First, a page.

7:15 pm
Wed August 28, 2013

Healthcare Reform Means Big Opportunities for Med Students

A new initiative between Wake Forest Baptist Medical Center and Appalachian State University will help address a shortage of physician assistants in North Carolina.

Students in the physician assistant program with Wake Forest School of Medicine listen to speakers during an event held Wednesday in the Biotech Place atrium. A new partnership between Wake Forest Baptist Medical Center and Appalachian State University will help recruit more physician assistants to serve rural areas in North Carolina.
Credit Keri Brown

Officials from both universities gathered at Wake Forest Biotech Place in downtown Winston-Salem Wednesday to announce the partnership.  

Wake Forest School of Medicine already offers a physician assistant program, but the collaboration with Appalachian State University will allow more research opportunities for both institutions.

Dr. John McConnell is the chief executive officer at Wake Forest Baptist Medical Center. He says the need for the profession is growing as the population ages. He says healthcare reform is another reason why partnerships like this are so important.

“The key disconnect in healthcare reform legislation is that it is designed to open access and to provide expanded coverage without thinking where the manpower is going to come from. Frankly, we are going to have to do that on our own, as we are doing with this important program,” says McConnell.

Those who get into the two-year physician assistant program will officially be students of Wake Forest University School of Medicine.

McConnell says the program is looking to accept around 24 to 32 students. The curriculum is designed around problems based learning, and experiential learning methods.

“I think it is really great because it focuses on relationships between patients and providers and making sure that everything with their healthcare is taken care of. It’s also a shorter program with no residency, but I love the fact that the program focuses on relationship building,” says Erica Hill, a first year student in the physician assistant program at Wake Forest.

Faculty from both universities will teach classes at Appalachian State’s campus in Boone. Students will also have to complete a year-long clinical rotation at a healthcare facility in the region or nationwide.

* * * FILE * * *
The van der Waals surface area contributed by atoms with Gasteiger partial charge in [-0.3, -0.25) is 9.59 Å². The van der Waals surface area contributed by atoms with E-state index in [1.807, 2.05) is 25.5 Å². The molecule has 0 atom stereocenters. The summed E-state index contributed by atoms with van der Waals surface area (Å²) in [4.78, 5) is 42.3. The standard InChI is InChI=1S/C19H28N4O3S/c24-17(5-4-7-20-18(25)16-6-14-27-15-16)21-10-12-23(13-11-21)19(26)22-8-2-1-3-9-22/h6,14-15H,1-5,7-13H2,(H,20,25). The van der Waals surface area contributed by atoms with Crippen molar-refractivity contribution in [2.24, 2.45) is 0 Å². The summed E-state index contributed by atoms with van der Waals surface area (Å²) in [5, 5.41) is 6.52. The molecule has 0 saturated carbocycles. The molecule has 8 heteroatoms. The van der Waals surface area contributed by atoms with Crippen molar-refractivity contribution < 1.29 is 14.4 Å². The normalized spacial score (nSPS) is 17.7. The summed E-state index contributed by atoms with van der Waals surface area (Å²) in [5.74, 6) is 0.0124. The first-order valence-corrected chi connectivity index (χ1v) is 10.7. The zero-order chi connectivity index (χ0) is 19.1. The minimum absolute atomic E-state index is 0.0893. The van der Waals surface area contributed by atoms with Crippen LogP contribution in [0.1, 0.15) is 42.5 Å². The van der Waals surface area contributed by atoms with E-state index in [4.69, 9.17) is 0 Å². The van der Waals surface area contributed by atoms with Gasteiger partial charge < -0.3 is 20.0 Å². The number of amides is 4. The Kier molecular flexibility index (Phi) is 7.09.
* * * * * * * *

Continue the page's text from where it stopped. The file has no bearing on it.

Fred Whitt is the founding dean of the College of Health Sciences at Appalachian State University. He says over the past three years, healthcare related majors in the college of Health Sciences have nearly doubled, with more than 3,100 majors today. He says both universities share a common vision to meet the growing need for physician assistants’ in rural communities, especially in Western North Carolina.

“The cohort that we are trying to target on our campus is from the rural area. A lot of research shows that students who come from the rural area often will go back and work in that area. We also want to target veterans who are returning from active duty,” says Whitt.

Elizabeth Frost of Asheville is also a first year physician assistant student at Wake Forest University School of Medicine.  She says she plans to stay in her home state after graduation.

“I think it would be really satisfying to work in rural healthcare and to be able to ease into the healthcare field providing healthcare to people who need it and it is really exciting,” says Frost.

Employment of physician assistants is expected to increase 30 percent by the year 2020. According to the U.S. Bureau of Labor Statistics, the average salary for a physician assistant is North Carolina is around $91,000.    

The new program between Wake Forest Baptist Medical Center and Appalachian State University will begin in June 2014.